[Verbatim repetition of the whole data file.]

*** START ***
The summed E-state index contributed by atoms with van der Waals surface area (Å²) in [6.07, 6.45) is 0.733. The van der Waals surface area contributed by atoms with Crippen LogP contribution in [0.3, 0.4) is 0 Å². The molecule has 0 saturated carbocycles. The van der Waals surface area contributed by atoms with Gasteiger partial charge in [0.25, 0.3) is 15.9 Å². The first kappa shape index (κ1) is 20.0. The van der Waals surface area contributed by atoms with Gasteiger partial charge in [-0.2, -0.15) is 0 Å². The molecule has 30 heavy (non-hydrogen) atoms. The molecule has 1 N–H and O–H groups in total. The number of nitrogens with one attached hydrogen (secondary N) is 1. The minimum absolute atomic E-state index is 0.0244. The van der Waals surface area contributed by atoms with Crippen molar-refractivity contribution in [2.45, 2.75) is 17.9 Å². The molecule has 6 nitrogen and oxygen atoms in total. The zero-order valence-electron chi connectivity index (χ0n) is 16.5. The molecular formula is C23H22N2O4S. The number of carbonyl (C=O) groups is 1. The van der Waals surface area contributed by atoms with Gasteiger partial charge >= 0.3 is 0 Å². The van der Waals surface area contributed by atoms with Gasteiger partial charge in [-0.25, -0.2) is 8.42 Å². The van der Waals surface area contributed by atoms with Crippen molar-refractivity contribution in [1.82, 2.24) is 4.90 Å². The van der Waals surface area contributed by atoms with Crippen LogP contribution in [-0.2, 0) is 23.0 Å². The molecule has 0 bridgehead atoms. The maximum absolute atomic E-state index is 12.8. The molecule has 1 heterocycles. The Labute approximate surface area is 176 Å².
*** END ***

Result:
The summed E-state index contributed by atoms with van der Waals surface area (Å²) in [6.07, 6.45) is 0.733. The van der Waals surface area contributed by atoms with Crippen LogP contribution in [0.3, 0.4) is 0 Å². The molecule has 0 saturated carbocycles. The van der Waals surface area contributed by atoms with Gasteiger partial charge in [0.25, 0.3) is 15.9 Å². The first kappa shape index (κ1) is 20.0. The van der Waals surface area contributed by atoms with Gasteiger partial charge in [-0.2, -0.15) is 0 Å². The molecule has 30 heavy (non-hydrogen) atoms. The molecule has 1 N–H and O–H groups in total. The number of nitrogens with one attached hydrogen (secondary N) is 1. The minimum absolute atomic E-state index is 0.0244. The van der Waals surface area contributed by atoms with Crippen molar-refractivity contribution in [2.45, 2.75) is 17.9 Å². The molecule has 6 nitrogen and oxygen atoms in total. The zero-order valence-electron chi connectivity index (χ0n) is 16.5. The molecular formula is C23H22N2O4S. The number of carbonyl (C=O) groups is 1. The van der Waals surface area contributed by atoms with Gasteiger partial charge >= 0.3 is 0 Å². The van der Waals surface area contributed by atoms with Gasteiger partial charge in [-0.25, -0.2) is 8.42 Å². The van der Waals surface area contributed by atoms with Crippen molar-refractivity contribution in [1.82, 2.24) is 4.90 Å². The van der Waals surface area contributed by atoms with Crippen LogP contribution in [-0.2, 0) is 23.0 Å². The molecule has 0 bridgehead atoms. The maximum absolute atomic E-state index is 12.8. The molecule has 1 heterocycles. The Labute approximate surface area is 176 Å².